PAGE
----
Tuesday, December 8, 2015

Underground Atlanta — Airport

Atlanta history exhibit
between concourse B and C.
            I’ve moved around so much in my lifetime, there’s not one place I can attribute many years to — except maybe the Atlanta Airport. I’ve been through this transportation hub in the heart of Georgia so many times they hand me my mail when I arrive.
            The Hartsfield-Jackson Airport has been ranked the world’s busiest airport. According to 2012 statistics, it services 260,000 passengers a day and almost one million flights a year. The old joke used to be, when you go to heaven you must first change planes in Atlanta.
            What’s weird about this is I actually enjoy visiting my second home. I know where the good restaurants are, where to find the best reading material, where to sit and enjoy TV in comfort and relative silence — you name it. And if I have a long layover, I take the opportunity to walk the underground hallways from terminal to terminal.
From "A Sense of Place" exhibit.
            This past Sunday I had three hours to kill and I arrived at Terminal A and needed to travel to Terminal D for my final flight. I took the escalator down to the subway stop and walked underground all the way to my destination. It’s great exercise and there’s plenty to see along the way. For instance, between Terminal B and C there’s the history of Atlanta in panels, photographs, videos and more. You can easily spend upwards of an hour reading all about the Southern city from its inception by Native Americans to the Civil War, Civil Rights and beyond. Also around Terminal B and C is a curated photography exhibit on “A Sense of Place” by 11 Georgia-based photographers.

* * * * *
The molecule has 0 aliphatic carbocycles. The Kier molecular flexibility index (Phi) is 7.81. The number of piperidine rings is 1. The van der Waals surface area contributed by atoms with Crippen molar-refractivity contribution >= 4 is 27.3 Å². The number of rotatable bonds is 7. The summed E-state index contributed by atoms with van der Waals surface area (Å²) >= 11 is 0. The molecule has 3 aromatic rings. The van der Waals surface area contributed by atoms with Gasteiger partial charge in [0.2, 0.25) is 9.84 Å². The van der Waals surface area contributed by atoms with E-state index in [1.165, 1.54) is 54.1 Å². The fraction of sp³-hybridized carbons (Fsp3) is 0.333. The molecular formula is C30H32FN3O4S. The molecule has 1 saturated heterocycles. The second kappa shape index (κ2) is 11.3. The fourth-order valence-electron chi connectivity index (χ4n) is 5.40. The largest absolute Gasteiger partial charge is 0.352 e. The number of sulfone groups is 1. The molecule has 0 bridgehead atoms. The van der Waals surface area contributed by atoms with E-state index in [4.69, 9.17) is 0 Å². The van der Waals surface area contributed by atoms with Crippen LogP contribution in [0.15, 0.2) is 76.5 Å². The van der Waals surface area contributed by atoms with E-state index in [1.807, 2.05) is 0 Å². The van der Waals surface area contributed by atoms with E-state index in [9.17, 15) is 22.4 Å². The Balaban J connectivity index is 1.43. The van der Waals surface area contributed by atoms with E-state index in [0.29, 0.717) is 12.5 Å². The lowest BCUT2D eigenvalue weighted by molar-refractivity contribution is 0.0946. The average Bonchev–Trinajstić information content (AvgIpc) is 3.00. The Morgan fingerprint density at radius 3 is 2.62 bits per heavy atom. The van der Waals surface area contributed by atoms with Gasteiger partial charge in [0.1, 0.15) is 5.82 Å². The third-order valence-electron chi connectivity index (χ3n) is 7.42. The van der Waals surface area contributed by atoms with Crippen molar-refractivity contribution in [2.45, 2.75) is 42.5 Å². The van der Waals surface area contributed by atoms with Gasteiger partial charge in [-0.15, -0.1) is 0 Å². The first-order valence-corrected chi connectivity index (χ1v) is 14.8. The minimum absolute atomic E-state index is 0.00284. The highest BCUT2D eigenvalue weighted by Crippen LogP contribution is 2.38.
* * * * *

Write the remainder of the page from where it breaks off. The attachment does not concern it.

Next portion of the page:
According to the airport web site, there’s also 20 contemporary stone sculptures from 12 Zimbabwe artists between concourses T and A, but I didn’t venture that far.
            When I finally arrived at Concourse D I was treated to a collection of artwork from some of the city’s school children, including exquisite paintings, drawings and photography from ages as young as 6! And since I still had two hours left on my layover, I picked up a falafel wrap at the food court and kicked back in a comfy chair to watch planes, luggage carts and other vehicles stream by my window.
            So the next time you’re killing time in the Hartsfield-Jackson Airport of Atlanta, don’t curse your bad luck. Go for a walk and experience some culture.

Cheré Dastugue Coen is the author of “Forest Hill, Louisiana: A Bloom Town History,” “Haunted Lafayette, Louisiana” and “Exploring Cajun Country: A Historic Guide to Acadiana” and co-author of “Magic’s in the Bag: Creating Spellbinding Gris Gris Bags and Sachets.” She also writes Louisiana romances under the pen name of Cherie Claire, “A Cajun Dream” and “The Letter.” Write her at cherecoen@gmail.com.

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